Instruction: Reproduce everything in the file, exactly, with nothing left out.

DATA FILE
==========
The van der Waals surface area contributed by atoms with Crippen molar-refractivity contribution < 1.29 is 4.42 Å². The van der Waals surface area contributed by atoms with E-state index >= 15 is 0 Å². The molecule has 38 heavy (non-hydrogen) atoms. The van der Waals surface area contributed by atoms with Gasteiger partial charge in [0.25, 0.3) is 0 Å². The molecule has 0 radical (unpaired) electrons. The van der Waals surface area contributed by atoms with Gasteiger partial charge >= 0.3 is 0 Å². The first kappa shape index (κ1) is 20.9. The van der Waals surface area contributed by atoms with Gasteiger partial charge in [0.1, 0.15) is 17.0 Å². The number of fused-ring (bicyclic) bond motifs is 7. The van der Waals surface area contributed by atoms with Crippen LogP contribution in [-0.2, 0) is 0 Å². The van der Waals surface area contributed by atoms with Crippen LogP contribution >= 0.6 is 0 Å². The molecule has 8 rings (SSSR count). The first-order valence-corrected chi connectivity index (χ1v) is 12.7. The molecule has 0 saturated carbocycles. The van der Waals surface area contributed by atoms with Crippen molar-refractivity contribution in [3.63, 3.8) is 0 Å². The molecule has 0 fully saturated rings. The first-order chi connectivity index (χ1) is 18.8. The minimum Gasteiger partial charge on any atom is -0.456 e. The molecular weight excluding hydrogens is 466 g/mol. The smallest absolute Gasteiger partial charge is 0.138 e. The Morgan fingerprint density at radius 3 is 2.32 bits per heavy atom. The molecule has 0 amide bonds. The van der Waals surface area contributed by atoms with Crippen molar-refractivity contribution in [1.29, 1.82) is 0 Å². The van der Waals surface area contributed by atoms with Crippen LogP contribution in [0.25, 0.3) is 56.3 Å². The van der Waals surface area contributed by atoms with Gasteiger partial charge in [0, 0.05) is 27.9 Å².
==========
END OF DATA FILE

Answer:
The van der Waals surface area contributed by atoms with Crippen molar-refractivity contribution < 1.29 is 4.42 Å². The van der Waals surface area contributed by atoms with E-state index >= 15 is 0 Å². The molecule has 38 heavy (non-hydrogen) atoms. The van der Waals surface area contributed by atoms with Gasteiger partial charge in [0.25, 0.3) is 0 Å². The molecule has 0 radical (unpaired) electrons. The van der Waals surface area contributed by atoms with Gasteiger partial charge >= 0.3 is 0 Å². The first kappa shape index (κ1) is 20.9. The van der Waals surface area contributed by atoms with Gasteiger partial charge in [0.1, 0.15) is 17.0 Å². The number of fused-ring (bicyclic) bond motifs is 7. The van der Waals surface area contributed by atoms with Crippen LogP contribution in [-0.2, 0) is 0 Å². The van der Waals surface area contributed by atoms with Crippen LogP contribution >= 0.6 is 0 Å². The molecule has 8 rings (SSSR count). The first-order valence-corrected chi connectivity index (χ1v) is 12.7. The molecule has 0 saturated carbocycles. The van der Waals surface area contributed by atoms with Crippen molar-refractivity contribution in [3.63, 3.8) is 0 Å². The molecule has 0 fully saturated rings. The first-order chi connectivity index (χ1) is 18.8. The minimum Gasteiger partial charge on any atom is -0.456 e. The molecular weight excluding hydrogens is 466 g/mol. The smallest absolute Gasteiger partial charge is 0.138 e. The Morgan fingerprint density at radius 3 is 2.32 bits per heavy atom. The molecule has 0 amide bonds. The van der Waals surface area contributed by atoms with Crippen molar-refractivity contribution in [1.29, 1.82) is 0 Å². The van der Waals surface area contributed by atoms with Crippen LogP contribution in [0.25, 0.3) is 56.3 Å². The van der Waals surface area contributed by atoms with Gasteiger partial charge in [0, 0.05) is 27.9 Å².